Our award is designed by the british artist David Van Gough, inspired in one of his earlier pieces. In the words of the creator:
‘Gods and Monsters’ was a part of a fledgling series I titled 'Dream Orphans' in 2003-05. These I envisioned as wandering vestiges of nightmares, soothsayers of truth, half hidden shadows and reminiscence, revealing fragments of the darker self through alchemy and symbiosis.
This particular creature, has her origins in the High Priestess Tarot and is based somewhat on Kali, the Hindu Goddess of creation and destruction, who crouches atop a pyramid (a power symbol and conduit between heaven and hades), her arms emblazoned with mercurial totems of astrological and alchemical significance, posed to echo that most corrupt and misunderstood symbol-the swastika, or 'Swasti' which a traditionally sacred sigil from Neolithic times, said to represent Solaris and to mean 'so be it'. Her crossed arms make an X, a sign of Osiris and one which has a great use in Ancient Mysteries, Freemasonry, and the occult as well as being a symbolf of transformation. Her fingers point East and West encompass the dual polarity. Together her arms form the Seal of Solomon, or the Merkabah.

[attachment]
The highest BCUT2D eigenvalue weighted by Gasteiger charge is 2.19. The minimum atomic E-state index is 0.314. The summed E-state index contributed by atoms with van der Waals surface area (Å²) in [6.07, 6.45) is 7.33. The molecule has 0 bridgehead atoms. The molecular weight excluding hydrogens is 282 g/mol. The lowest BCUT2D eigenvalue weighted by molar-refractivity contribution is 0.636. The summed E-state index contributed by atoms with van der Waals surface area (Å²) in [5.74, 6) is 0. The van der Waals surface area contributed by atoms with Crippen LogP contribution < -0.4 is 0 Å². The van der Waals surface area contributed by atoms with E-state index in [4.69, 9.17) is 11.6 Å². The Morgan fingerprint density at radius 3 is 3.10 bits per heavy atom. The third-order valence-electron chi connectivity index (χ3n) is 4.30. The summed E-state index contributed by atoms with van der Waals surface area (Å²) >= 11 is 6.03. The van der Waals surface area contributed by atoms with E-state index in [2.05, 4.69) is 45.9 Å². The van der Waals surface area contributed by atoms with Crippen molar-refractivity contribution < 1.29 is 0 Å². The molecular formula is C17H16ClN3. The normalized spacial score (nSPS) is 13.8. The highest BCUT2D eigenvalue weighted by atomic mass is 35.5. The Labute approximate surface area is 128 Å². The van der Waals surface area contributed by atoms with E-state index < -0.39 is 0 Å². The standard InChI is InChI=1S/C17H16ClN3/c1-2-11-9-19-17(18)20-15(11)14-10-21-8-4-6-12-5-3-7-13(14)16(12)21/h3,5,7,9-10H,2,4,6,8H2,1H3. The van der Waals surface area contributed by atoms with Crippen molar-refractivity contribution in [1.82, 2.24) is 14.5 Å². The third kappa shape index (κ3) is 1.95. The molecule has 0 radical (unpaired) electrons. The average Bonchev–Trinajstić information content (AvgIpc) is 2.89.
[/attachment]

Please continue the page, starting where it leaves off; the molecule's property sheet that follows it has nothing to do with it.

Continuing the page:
Behind her, is a gold twelve pointed star which represent the fourth pentacle of Mercury, part of the greater seal said to influences correspond to invoking all spirits subject to Mercury for the purposes of finding hidden treasure, enhancing artistic and scientific ability, increasing psychic communication, convey personal magnetism, and open the door to secret knowledge.
On her back sits an incubi, or daemon who is representative of a primal force, blinded by mortality and focusing her will through the single eye (Horus). It is a creature of raw passion and a will to power. At her feet are the anthropomorphic vestiges that frame her like heraldic totems, progeny of the underworld that anchor her.
She is a divine entity, an emblem of the Codex Magica, unifying all of the elements of light and dark, the sun and the moon, by which to manifest a creative balance within the universe.
“As above, so below” as Hermes Trismegisto said.
The La Matta studio completed the alchemy by embodying the original work in the physical world in all its three-dimensional glory.